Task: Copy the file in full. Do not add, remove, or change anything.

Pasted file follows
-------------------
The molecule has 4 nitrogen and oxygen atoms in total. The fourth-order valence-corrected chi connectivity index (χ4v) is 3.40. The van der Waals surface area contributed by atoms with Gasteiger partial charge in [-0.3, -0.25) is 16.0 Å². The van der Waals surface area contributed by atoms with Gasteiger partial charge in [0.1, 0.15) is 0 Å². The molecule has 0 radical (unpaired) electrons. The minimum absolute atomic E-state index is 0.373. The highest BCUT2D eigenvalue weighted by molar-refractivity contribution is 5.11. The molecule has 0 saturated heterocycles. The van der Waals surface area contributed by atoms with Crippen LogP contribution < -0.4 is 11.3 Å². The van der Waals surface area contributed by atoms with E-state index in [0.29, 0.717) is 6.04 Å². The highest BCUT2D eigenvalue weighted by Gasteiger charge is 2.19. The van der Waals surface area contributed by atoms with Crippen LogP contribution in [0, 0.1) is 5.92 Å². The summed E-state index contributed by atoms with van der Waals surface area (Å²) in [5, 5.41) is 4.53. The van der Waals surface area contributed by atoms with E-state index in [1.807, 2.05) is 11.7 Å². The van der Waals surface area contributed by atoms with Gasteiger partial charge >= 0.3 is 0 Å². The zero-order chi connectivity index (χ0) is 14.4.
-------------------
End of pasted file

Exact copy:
The molecule has 4 nitrogen and oxygen atoms in total. The fourth-order valence-corrected chi connectivity index (χ4v) is 3.40. The van der Waals surface area contributed by atoms with Gasteiger partial charge in [-0.3, -0.25) is 16.0 Å². The van der Waals surface area contributed by atoms with Gasteiger partial charge in [0.1, 0.15) is 0 Å². The molecule has 0 radical (unpaired) electrons. The minimum absolute atomic E-state index is 0.373. The highest BCUT2D eigenvalue weighted by molar-refractivity contribution is 5.11. The molecule has 0 saturated heterocycles. The van der Waals surface area contributed by atoms with Crippen LogP contribution < -0.4 is 11.3 Å². The van der Waals surface area contributed by atoms with E-state index in [0.29, 0.717) is 6.04 Å². The highest BCUT2D eigenvalue weighted by Gasteiger charge is 2.19. The van der Waals surface area contributed by atoms with Crippen LogP contribution in [0, 0.1) is 5.92 Å². The summed E-state index contributed by atoms with van der Waals surface area (Å²) in [5, 5.41) is 4.53. The van der Waals surface area contributed by atoms with E-state index in [1.807, 2.05) is 11.7 Å². The van der Waals surface area contributed by atoms with Gasteiger partial charge >= 0.3 is 0 Å². The zero-order chi connectivity index (χ0) is 14.4.